It is said that when she was sore troubled with the aforesaid tumour and pain in her jaw and neck, she took great pleasure in that sort of sickness, and was wont to say, “I know of a surety that I deservedly bear the weight of my trouble on my neck, for I remember that, when I was a young maiden, I bore on it the needless weight of necklaces;668 and therefore I believe the Divine goodness would have me endure the pain in my neck, that so I may be absolved from the guilt of my needless levity, having now, instead of gold and pearls, the fiery heat of a tumour rising on my neck.” It happened also that by the touch of those same linen clothes devils were expelled from bodies possessed, and other diseases were at divers times healed; and the coffin wherein she was first buried is said to have cured some of infirmities of the eyes, who, praying with their heads resting upon that coffin, were presently relieved of the pain or dimness in their eyes. So they washed the virgin's body, and having clothed it in new garments, brought it into the church, and laid it in the sarcophagus that had been brought, where it is held in great veneration to this day. The sarcophagus was found in a wonderful manner to fit the virgin's body as if it had been made purposely for her, and the place for the head, which was fashioned separately, appeared exactly shaped to the measurement of her head.
Elge is in the province of the East Angles, a district of about six hundred families, of the nature of an island, encompassed, as has been said, with marshes or waters, and therefore it has its name from the great plenty of eels taken in those marshes; there the aforesaid handmaid of Christ desired to have a monastery, because, as we have before mentioned, she came, according to the flesh, of that same province of the East Angles.
It seems fitting to insert in this history a hymn concerning virginity, which we composed in elegiac verse many years ago, in praise and honour of the same queen and bride of Christ, and therefore truly a queen, because the bride of Christ; and to imitate the method of Holy Scripture, wherein many songs are inserted in the history, and these, as is well known, are composed in metre and verse.
“Trinity,669 Gracious, Divine, Who rulest all the ages; favour my task, Trinity, Gracious, Divine.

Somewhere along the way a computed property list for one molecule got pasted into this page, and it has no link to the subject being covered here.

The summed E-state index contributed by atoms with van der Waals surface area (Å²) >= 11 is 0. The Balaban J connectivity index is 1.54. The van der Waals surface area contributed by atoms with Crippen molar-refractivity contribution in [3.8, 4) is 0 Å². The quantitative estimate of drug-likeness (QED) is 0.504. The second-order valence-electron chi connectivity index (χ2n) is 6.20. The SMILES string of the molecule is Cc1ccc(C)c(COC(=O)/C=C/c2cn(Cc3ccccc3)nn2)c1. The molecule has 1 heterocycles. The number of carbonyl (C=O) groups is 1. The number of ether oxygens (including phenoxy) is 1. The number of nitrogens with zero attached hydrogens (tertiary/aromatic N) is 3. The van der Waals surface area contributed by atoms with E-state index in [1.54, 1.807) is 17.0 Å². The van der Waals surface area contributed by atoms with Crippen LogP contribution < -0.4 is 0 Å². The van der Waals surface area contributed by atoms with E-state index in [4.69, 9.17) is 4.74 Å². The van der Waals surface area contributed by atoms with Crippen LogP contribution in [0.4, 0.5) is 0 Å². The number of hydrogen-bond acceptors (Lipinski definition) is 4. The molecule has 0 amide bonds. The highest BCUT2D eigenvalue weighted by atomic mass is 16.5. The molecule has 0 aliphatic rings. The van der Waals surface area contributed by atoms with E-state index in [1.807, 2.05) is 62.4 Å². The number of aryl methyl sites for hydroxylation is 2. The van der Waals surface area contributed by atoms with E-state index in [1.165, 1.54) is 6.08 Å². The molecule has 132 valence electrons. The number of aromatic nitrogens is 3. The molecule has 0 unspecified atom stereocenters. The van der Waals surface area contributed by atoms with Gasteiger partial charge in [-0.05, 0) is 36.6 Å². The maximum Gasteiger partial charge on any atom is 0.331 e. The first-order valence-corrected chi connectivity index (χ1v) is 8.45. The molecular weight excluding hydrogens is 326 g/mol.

“Let Maro sound the trumpet of war, let us sing the gifts of peace; the gifts of Christ we sing, let Maro sound the trumpet of war.
“Chaste is my song, no rape of guilty Helen; light tales shall be told by the wanton, chaste is my song.
“I will tell of gifts from Heaven, not wars of hapless Troy; I will tell of gifts from Heaven, wherein the earth is glad.
“Lo! the high God comes to the womb of a holy virgin, to be the Saviour of men, lo! the high God comes.
“A hallowed maid gives birth to Him Who gave the world its being; Mary, the gate of God, a maiden gives Him birth.
“The company of her fellows rejoices over the Virgin Mother of Him Who wields the thunder; a shining virgin band, the company of her fellows rejoices.
“Her honour has made many a blossom to spring from that pure shoot, virgin blossoms her honour has made to spring.
“Scorched by the fierce flames, the maiden Agatha670 yielded not; in like manner Eulalia endures, scorched by the fierce flames.
“The lofty soul of chaste Tecla overcomes the wild beasts; chaste Euphemia overcomes the accursed wild beasts.
“Agnes joyously laughs at the sword, herself stronger than steel, Cecilia joyously laughs at the foemen's sword.
“Many a triumph is mighty throughout the world in temperate hearts; throughout the world love of the temperate life is mighty.
“Yea, and our day likewise a peerless maiden has blessed; peerless our Ethelthryth shines.
“Child of a noble sire, and glorious by royal birth, more noble in her Lord's sight, the child of a noble sire.
“Thence she receives queenly honour and a sceptre in this world; thence she receives honour, awaiting higher honour above.
“What need, gracious lady, to seek an earthly lord, even now given to the Heavenly Bridegroom?
“Christ is at hand, the Bridegroom (why seek an earthly lord?) that thou mayst follow even now, methinks, in the steps of the Mother of Heaven's King, that thou too mayst be a mother in God.
“Twelve years671 she had reigned, a bride dedicated to God, then in the cloister dwelt, a bride dedicated to God.
“To Heaven all consecrated she lived, abounding in lofty deeds, then to Heaven all consecrated she gave up her soul.
“Twice eight Novembers672 the maid's fair flesh lay in the tomb, nor did the maid's fair flesh see corruption in the tomb.
“This was Thy work, O Christ, that her very garments were bright and undefiled even in the grave; O Christ, this was Thy work.
“The dark serpent673 flies before the honour due to the holy raiment; disease is driven away, and the dark serpent flies.
“Rage fills the foe who of old conquered Eve; exultant the maiden triumphs and rage fills the foe.
“Behold, O bride of God, thy glory upon earth; the glory that awaits thee in the Heavens behold, O bride of God.
“In gladness thou receivest gifts, bright amidst the festal torches; behold! the Bridegroom comes, in gladness thou receivest gifts.